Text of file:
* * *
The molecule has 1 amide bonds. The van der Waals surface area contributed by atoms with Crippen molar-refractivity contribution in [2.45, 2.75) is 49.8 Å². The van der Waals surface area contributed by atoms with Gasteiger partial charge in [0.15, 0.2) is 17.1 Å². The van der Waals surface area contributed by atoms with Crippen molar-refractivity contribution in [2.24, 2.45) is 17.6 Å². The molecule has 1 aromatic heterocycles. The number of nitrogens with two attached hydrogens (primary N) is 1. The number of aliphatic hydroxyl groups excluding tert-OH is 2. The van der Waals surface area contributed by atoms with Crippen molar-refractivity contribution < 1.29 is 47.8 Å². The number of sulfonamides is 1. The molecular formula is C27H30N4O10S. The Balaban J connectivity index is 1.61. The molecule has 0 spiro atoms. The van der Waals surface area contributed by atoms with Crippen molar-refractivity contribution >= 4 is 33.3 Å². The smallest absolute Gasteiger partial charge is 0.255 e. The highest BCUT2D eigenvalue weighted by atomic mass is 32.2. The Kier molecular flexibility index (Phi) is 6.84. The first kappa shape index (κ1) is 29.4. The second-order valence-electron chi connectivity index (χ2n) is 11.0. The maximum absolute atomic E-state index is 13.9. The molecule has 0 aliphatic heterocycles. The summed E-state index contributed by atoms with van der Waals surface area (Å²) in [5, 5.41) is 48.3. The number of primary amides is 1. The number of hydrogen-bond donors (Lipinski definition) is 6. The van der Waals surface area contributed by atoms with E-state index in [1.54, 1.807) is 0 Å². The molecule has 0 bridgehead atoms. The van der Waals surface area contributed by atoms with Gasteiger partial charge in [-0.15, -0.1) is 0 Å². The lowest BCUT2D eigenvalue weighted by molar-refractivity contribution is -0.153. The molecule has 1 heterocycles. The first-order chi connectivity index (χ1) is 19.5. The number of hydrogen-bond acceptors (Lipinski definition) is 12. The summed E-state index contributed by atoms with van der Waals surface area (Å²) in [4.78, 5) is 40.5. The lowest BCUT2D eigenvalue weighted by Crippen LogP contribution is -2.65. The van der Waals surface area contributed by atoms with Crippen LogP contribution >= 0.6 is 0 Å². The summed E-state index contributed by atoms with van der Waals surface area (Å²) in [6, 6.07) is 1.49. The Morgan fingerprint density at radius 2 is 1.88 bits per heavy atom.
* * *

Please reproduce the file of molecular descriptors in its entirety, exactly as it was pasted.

The molecule has 1 amide bonds. The van der Waals surface area contributed by atoms with Crippen molar-refractivity contribution in [2.45, 2.75) is 49.8 Å². The van der Waals surface area contributed by atoms with Gasteiger partial charge in [0.15, 0.2) is 17.1 Å². The van der Waals surface area contributed by atoms with Crippen molar-refractivity contribution in [2.24, 2.45) is 17.6 Å². The molecule has 1 aromatic heterocycles. The number of nitrogens with two attached hydrogens (primary N) is 1. The number of aliphatic hydroxyl groups excluding tert-OH is 2. The van der Waals surface area contributed by atoms with Crippen molar-refractivity contribution < 1.29 is 47.8 Å². The number of sulfonamides is 1. The molecular formula is C27H30N4O10S. The Balaban J connectivity index is 1.61. The molecule has 0 spiro atoms. The van der Waals surface area contributed by atoms with Crippen molar-refractivity contribution >= 4 is 33.3 Å². The smallest absolute Gasteiger partial charge is 0.255 e. The highest BCUT2D eigenvalue weighted by atomic mass is 32.2. The Kier molecular flexibility index (Phi) is 6.84. The first kappa shape index (κ1) is 29.4. The second-order valence-electron chi connectivity index (χ2n) is 11.0. The maximum absolute atomic E-state index is 13.9. The molecule has 0 aliphatic heterocycles. The summed E-state index contributed by atoms with van der Waals surface area (Å²) in [5, 5.41) is 48.3. The number of primary amides is 1. The number of hydrogen-bond donors (Lipinski definition) is 6. The van der Waals surface area contributed by atoms with E-state index in [1.54, 1.807) is 0 Å². The molecule has 0 bridgehead atoms. The van der Waals surface area contributed by atoms with Gasteiger partial charge in [-0.15, -0.1) is 0 Å². The lowest BCUT2D eigenvalue weighted by molar-refractivity contribution is -0.153. The molecule has 1 heterocycles. The first-order chi connectivity index (χ1) is 19.5. The number of hydrogen-bond acceptors (Lipinski definition) is 12. The summed E-state index contributed by atoms with van der Waals surface area (Å²) in [4.78, 5) is 40.5. The lowest BCUT2D eigenvalue weighted by Crippen LogP contribution is -2.65. The van der Waals surface area contributed by atoms with Crippen LogP contribution >= 0.6 is 0 Å². The summed E-state index contributed by atoms with van der Waals surface area (Å²) in [6, 6.07) is 1.49. The Morgan fingerprint density at radius 2 is 1.88 bits per heavy atom.